Quote:In film photography, we never did worry about this, we just used the Rayleigh criterion, which essentially uses green light with a wavelength of 5120 Angstrom or 512 nm. Green light was chosen because that is what the human eye is very sensitive to.The Ratleigh criterion does not use a specific focal length. The angular resolution of an optical system can be estimated from any wavelength of light and the diameter of the apparent aperture.
It does indeed make a difference when pixelpeeping, as visible light ranges roughly from 390 to 700 nm, although you could argue it goes from 380 to 750 nm. That is approximately a doubling of wavelength, and halving of resolution, roughly speaking.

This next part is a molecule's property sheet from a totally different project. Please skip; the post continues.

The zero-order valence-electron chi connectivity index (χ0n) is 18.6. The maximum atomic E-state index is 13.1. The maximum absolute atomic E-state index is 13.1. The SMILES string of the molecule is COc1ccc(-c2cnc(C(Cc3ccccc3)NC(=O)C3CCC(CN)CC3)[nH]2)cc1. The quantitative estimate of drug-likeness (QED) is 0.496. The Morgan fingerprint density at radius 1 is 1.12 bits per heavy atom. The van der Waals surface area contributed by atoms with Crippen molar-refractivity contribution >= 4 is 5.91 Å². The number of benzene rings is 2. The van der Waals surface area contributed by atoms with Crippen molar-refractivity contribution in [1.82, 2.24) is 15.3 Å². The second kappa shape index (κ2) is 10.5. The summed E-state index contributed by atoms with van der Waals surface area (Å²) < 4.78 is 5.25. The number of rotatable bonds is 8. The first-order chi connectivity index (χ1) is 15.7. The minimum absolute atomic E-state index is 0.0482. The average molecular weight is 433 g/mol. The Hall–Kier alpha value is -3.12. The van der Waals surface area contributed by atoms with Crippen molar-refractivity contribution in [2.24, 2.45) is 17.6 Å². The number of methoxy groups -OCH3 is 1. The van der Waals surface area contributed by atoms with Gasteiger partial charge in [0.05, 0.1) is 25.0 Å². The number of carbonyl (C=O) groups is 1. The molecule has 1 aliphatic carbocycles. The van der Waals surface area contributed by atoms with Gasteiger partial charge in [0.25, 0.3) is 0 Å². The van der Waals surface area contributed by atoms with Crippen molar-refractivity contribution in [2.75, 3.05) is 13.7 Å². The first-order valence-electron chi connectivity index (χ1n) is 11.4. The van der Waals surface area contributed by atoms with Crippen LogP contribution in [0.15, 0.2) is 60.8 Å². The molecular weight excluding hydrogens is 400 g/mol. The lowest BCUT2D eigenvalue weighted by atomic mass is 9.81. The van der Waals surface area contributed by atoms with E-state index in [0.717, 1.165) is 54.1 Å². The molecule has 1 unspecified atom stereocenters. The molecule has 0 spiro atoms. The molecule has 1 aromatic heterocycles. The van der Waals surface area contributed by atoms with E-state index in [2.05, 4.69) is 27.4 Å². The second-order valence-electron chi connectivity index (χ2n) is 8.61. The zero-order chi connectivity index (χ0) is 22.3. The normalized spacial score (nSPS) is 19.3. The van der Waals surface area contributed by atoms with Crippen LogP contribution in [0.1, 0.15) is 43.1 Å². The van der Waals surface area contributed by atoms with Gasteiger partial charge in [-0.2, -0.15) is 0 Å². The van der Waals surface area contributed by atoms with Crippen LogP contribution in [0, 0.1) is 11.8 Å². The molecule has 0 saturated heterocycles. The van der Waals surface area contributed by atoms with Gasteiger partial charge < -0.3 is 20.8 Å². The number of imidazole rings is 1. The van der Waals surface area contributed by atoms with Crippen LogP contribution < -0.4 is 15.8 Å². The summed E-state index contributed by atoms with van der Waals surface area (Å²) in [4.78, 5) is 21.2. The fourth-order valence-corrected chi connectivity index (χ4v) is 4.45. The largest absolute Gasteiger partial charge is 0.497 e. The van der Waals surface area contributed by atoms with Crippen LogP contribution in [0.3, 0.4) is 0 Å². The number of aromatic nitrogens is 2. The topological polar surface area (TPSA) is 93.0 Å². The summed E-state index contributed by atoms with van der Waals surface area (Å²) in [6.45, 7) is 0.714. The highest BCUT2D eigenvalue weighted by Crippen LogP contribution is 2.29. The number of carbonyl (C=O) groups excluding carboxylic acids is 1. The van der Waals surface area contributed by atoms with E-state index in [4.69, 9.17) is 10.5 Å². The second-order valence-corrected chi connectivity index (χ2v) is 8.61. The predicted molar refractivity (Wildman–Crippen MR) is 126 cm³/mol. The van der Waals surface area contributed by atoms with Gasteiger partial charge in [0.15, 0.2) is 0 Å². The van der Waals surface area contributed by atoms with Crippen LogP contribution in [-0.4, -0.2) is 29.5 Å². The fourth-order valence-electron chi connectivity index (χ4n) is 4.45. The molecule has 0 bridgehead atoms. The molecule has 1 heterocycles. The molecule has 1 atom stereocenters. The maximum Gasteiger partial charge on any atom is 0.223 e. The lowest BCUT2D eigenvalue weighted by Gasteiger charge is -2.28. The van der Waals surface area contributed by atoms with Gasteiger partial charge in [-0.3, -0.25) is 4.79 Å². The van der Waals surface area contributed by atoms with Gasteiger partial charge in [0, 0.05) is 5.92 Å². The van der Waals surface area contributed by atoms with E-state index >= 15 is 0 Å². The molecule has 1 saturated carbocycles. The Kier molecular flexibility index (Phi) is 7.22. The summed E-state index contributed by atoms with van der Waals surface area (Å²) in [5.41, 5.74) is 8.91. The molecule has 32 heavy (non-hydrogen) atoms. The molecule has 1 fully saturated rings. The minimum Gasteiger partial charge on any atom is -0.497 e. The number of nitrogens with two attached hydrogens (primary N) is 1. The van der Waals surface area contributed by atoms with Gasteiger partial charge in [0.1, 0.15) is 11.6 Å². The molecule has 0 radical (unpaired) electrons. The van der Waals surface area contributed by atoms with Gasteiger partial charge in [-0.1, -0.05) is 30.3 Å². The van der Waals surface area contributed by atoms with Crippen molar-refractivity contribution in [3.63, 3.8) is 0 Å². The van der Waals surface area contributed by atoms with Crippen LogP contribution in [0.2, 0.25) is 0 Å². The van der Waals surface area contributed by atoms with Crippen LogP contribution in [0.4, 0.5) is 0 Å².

It will still resolve enough at 400 mm, I can assure you, because the resolution of teh sensor does not actually change, it is the total system resolution that changes because the diffraction limits changes. However, the better a lens is, the closer it gets to the diffraction limit, and certainly at the smaller apertures almost all lenses will be diffraction limited.
Do also note that MP limits as discussed are really system MP limits, based on resolution at specific apertures for a lens and sensor system.
I'll see if I can work out a few examples to show you what I mean. However, that has to wait till the weekend - away from home for work currently, and limited in what I can do as a result.
Kind regards, Wim
In your former example, you used a blue light source diffraction table, not green.
However, in photography we usually use white light.